It must be appreciated that the receptacle for pills disclosed in
As already mentioned the basic sensor configuration shown in
In an exactly equivalent manner the sensor just described could be associated with machinery rather than with individual humans so as to detect actual or imminent failure and alert owners or maintenance companies. The sensors can also provide useful data to manufacturers about the conditions under which a product fails.
Sensor 1 c in
As is apparent from the foregoing description one of the advantages of the centre 3 is that it can operate on behalf of a number of clients and that it will also generate a substantial amount of secondary data.
In all of the variants described above the question of maintaining a sufficient power supply for the sensors and their associated send/receive circuits is of considerable importance. In order to conserve power each sensor may have a sleep mode in which there is minimal power consumption in such a case the sensor might only respond to a polling signal from the centre 3 and be quiescent until the polling signal has been received.
Turning now to
In the centre of polling terminal 40 blocks 41 a, 41 b and 41 c represent receive terminals for receiving data signals from devices similar to send only device 1 a or for both sending data to and receiving data from sensor devices such as device 1 n. Thus terminal 41 a represents a receive-only terminal, whilst terminals 41 b and 41 c are transmit/receive terminals. Each terminal is capable of at least receiving data from a large number of sensor devices, and some terminals can also transmit to a large number of sensor devices. Associated with each terminal is an electronic processor. Terminal 41 a is shown connected to a processor 42 whilst terminals 41 b, 41 c are shown connected to a data processing system 44. Processor 42 on receipt of data from a sensor devise is programmed to recognise the source of the data and to log the data, including time of receipt, in an appropriate storage area 43.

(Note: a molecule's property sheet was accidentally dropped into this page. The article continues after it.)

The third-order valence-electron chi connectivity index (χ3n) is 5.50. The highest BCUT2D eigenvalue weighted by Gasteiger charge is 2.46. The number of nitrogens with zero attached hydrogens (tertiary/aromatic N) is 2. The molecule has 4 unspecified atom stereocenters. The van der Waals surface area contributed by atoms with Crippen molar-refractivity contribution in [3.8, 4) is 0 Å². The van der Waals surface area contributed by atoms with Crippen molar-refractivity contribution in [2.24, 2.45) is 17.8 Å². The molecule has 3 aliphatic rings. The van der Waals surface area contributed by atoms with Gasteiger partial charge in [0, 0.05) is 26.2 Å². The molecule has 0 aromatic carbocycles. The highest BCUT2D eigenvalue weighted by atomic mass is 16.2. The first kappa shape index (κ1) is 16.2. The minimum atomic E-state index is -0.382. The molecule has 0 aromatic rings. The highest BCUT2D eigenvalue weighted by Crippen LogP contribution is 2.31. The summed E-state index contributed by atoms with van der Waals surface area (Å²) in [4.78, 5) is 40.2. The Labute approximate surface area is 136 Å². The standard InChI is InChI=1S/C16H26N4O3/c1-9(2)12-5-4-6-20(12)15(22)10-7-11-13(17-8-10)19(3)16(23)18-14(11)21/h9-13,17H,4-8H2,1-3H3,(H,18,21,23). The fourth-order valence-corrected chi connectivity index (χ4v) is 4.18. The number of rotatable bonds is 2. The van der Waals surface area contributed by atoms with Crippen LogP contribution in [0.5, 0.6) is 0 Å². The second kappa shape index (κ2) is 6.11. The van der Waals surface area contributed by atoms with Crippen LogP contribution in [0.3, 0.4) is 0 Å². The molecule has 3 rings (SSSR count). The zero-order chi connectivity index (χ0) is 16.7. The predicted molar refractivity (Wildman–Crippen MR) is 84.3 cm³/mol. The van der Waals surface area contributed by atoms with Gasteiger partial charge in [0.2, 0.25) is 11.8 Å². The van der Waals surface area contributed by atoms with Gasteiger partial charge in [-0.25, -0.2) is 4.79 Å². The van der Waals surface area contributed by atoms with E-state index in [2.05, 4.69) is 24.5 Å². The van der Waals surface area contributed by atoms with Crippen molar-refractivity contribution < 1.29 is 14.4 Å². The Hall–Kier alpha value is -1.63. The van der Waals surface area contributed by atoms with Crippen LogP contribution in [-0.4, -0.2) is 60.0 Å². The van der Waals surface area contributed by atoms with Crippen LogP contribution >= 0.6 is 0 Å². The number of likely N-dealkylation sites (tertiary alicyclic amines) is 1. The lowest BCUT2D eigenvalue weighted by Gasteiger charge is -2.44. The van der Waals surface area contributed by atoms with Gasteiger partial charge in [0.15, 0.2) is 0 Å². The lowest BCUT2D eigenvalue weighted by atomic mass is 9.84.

Data processing system 44 is also capable of generating outgoing data such as polling calls and is also programmed to store in appropriate files details of all outgoing and incoming data as required by a user of the system. As already discussed power conservation is an important factor in the operation of the various sensors. Thus it will be seen that polling terminal 40 also includes a system clock which can be of any suitable type. Each processor can have its own clock or, as shown a single clock can be used. Data processing system 44 also includes a storage area 46 storing Sensor Timing Data, namely the time at which each sensor which is to be polled in synchronism with that sensors clock switching the sensor on and in addition, if there are passive sensors, the times at which data is expected to be received from the sensors. The data processing system 44 also includes a stored set of batch routines indicated at 47 in order to control the polling of target sensors at appropriate times as set by the STD file 46. The batching routine can also flag if a non-polled sensor has been quiescent for too long a period in response to data stored on the same file area. Provided that each sensor clock 9 is in nominal synchronism with the system clock or its associated clock then the combination of the synchronised clocks, the STD file and the Batch routine will ensure that each device to be polled can remain in a very lower power. Mode with only its clock operational and its memory contents refreshed except when data is required. Naturally the polling times will vary with polling intervals for security sensors being shorter than those, for example, drug testing.